onlyfans creator tyler rusher
“I never saw anyone film a scene. ... I was kicked out of my room a lot when I was there because people were filming in my room,” Rusher continued. “So I was either sitting in a chair alone or I was outside by myself. People really didn’t include me a lot.”
They denied allegations that they watched the creators filming through a window and said that while smoking a cigarette outside, they jokingly waved at them while everyone was still clothed but did not look through once filming began. Rusher added that they did not “get in there” during the group sex scene because they didn’t feel welcome, and the only time they touched someone else without explicit verbal consent was to move their hair out of their face.
Rusher said they regret revealing the creators’ legal names but wished the dispute was handled offline.
“I would never want to violate anyone’s consent, because I completely understand the meaning of it. If you feel as though I violated your consent, I would have preferred you come to me and we can have a conversation,” Rusher said. “I would like to apologize to you and understand where I went wrong. Blasting me on the internet is not the way.”
About a month after the Washington trip, another group of OnlyFans creators met in Florida for a weeklong Halloween collaboration.
The group did not have any issues with Rusher, who also attended the event, but some raised concerns about another attendee who allegedly submitted invalid STI results before the trip.
Days after the event wrapped, creator Blair Winters tweeted that another attendee had unprotected sex with a “stranger” between submitting their negative STI test results and filming explicit videos with Winters. Other creators who attended the event confirmed to NBC News that the individual had sent texts about having unprotected sex before filming.
It “completely invalidates” the results, Winters told NBC News. She said she had unprotected sex with the other attendee “all week” under the guise that they both had negative STI panels before filming together. She described the deception as sexual assault.
Laws regarding assault vary state to state. In some, failing to disclose an STI before unprotected sex or knowingly transmitting one is a criminal offense. There is little precedent in litigating cases like this, in which one party provides the other with outdated STI results.
Regardless of legality, Winters said she felt violated because she didn’t consent to have sex with someone who may have been exposed to an STI.
Some performers working for traditional adult studios have said in recent years that they opt to use condoms and other physical barrier methods during intercourse in their personal life to minimize the risk of transmission between testing. Performer Stoya, for example, told The New York Times in 2012 that she uses condoms in her personal relationships because shutting down a set if she contracted an infection would be “unprofessional.”
Regardless of legality, Winters said she felt violated because she didn’t consent to have sex with someone who may have been exposed to an STI. She said the other person has yet to provide her with their previous partner’s STI results and described the aftermath of the event as “such a scary situation and something that could have been easily prevented.”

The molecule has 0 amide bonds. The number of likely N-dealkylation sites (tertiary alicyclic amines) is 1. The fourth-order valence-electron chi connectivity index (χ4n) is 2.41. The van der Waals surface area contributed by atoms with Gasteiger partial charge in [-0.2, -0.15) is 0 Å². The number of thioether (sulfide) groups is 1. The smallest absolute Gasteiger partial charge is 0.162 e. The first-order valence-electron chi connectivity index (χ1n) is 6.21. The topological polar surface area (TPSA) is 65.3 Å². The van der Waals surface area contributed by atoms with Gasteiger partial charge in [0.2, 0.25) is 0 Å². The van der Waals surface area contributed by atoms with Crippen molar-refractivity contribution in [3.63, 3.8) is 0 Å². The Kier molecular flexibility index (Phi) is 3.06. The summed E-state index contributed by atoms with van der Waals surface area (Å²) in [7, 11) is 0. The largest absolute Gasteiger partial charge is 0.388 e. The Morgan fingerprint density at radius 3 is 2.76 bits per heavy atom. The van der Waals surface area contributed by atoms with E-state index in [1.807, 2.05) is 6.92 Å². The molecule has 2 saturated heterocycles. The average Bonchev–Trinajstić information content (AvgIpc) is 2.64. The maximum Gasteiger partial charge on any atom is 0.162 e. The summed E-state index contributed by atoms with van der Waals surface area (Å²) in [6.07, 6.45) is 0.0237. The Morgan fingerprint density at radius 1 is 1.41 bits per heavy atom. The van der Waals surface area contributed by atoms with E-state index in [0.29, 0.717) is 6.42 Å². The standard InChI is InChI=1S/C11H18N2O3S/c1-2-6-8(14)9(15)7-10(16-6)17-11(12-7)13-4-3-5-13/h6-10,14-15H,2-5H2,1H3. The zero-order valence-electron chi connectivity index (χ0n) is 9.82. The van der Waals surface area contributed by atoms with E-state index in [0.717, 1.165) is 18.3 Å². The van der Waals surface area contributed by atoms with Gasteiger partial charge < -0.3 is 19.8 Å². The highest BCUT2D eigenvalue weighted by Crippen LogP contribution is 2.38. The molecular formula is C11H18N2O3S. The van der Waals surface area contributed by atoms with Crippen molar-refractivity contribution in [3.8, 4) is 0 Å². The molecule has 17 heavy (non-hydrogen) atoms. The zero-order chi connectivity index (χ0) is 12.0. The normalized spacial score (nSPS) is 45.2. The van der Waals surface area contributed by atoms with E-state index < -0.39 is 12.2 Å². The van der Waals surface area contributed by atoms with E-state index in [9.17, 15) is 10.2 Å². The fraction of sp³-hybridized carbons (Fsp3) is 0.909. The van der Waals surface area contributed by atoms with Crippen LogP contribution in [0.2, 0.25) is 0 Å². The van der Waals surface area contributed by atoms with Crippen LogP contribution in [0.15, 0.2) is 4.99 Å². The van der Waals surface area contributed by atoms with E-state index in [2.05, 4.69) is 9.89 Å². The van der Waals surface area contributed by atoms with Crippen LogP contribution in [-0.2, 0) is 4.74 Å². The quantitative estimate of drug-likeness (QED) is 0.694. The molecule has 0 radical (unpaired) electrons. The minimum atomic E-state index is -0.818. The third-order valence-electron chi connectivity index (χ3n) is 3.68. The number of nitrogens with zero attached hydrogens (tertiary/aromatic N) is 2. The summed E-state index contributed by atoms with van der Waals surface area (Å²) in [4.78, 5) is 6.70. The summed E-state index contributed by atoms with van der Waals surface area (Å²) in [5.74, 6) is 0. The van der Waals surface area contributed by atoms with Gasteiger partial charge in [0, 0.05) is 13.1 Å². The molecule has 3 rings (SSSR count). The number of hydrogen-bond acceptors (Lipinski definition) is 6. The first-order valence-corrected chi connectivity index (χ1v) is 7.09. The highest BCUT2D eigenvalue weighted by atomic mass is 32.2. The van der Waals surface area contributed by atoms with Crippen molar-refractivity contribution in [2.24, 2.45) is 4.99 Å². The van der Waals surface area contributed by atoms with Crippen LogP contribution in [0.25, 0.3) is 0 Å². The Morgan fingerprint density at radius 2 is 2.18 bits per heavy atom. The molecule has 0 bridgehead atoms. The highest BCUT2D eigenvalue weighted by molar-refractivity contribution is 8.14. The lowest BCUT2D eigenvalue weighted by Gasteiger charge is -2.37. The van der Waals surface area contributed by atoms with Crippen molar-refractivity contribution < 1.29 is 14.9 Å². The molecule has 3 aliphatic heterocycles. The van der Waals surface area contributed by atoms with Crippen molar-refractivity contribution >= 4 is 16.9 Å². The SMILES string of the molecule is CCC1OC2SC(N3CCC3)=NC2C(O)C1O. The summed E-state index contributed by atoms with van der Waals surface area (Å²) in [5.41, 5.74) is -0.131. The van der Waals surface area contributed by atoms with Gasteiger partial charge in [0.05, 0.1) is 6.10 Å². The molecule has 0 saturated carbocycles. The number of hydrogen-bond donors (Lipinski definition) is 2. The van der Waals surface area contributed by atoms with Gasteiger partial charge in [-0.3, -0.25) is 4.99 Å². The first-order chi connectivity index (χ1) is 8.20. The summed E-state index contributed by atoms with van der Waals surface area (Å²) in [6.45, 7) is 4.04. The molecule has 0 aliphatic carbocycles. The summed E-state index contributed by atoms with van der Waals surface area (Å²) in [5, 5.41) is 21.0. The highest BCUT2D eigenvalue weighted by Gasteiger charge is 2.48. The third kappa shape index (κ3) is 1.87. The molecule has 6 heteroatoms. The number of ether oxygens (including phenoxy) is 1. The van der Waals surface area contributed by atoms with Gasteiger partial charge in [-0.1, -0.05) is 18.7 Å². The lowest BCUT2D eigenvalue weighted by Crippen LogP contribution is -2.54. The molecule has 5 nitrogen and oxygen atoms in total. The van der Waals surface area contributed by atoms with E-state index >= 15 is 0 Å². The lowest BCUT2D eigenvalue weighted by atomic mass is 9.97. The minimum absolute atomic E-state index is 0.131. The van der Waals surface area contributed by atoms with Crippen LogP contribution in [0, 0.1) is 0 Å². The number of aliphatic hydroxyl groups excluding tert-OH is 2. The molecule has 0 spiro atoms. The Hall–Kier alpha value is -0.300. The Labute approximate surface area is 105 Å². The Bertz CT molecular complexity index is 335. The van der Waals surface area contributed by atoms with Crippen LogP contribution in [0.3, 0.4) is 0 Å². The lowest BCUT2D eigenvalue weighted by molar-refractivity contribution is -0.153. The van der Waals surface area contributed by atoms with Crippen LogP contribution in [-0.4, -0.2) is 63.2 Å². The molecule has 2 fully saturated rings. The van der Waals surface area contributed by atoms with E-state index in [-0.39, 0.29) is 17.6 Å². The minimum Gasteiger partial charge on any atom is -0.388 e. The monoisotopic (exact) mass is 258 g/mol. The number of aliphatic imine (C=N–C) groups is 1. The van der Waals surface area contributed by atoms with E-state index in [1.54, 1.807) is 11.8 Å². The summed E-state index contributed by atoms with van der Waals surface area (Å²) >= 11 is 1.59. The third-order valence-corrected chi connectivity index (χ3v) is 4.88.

“It’s not just drama because it affects every single person involved,” Winters said. “It affects us going forward making new content. How are we going to know that other people aren’t lying about STD results?”
"How are we going to know that other people aren’t lying about STD results?"
onlyfans creator blair winters
The creator Winters accused of assault has not publicly responded to Winters’ allegation and did not respond to NBC News’ request for comment. NBC News chose not to name this person because they haven’t responded to the allegation.
OnlyFans did not immediately respond to NBC News' request for comment or to follow-up requests.
Filing the right paperwork
Corey Silverstein, an attorney who has practiced adult entertainment law since 2006 and whose firm represents OnlyFans, said the porn industry has seen a “massive shift” in the way productions operate, especially with the rise of platforms like OnlyFans. Historically, he said, a production company would hire the actors.
“The talent would show up for the shoot, and the talent would be paid,” Silverstein said. “And that was the end of it.”
Erotic film director and producer Erika Lust, who runs studio Lust Cinema and ongoing film project XConfessions, said platforms like OnlyFans allow performers more control than if they worked for a studio.
“Adult creators can build their brand and engage with fans following their own rules,” Lust said. “Most of all, these platforms empowered adult creators to be less dependent on the industry and generate their own additional revenue streams.”
But that ability comes with the responsibility of running a legitimate business while also performing.
“You have now a bunch of people who for a while were labeled as talent or performers, are now being business entrepreneurs and social media influencers,” Silverstein said, urging them to sign proper legal agreements.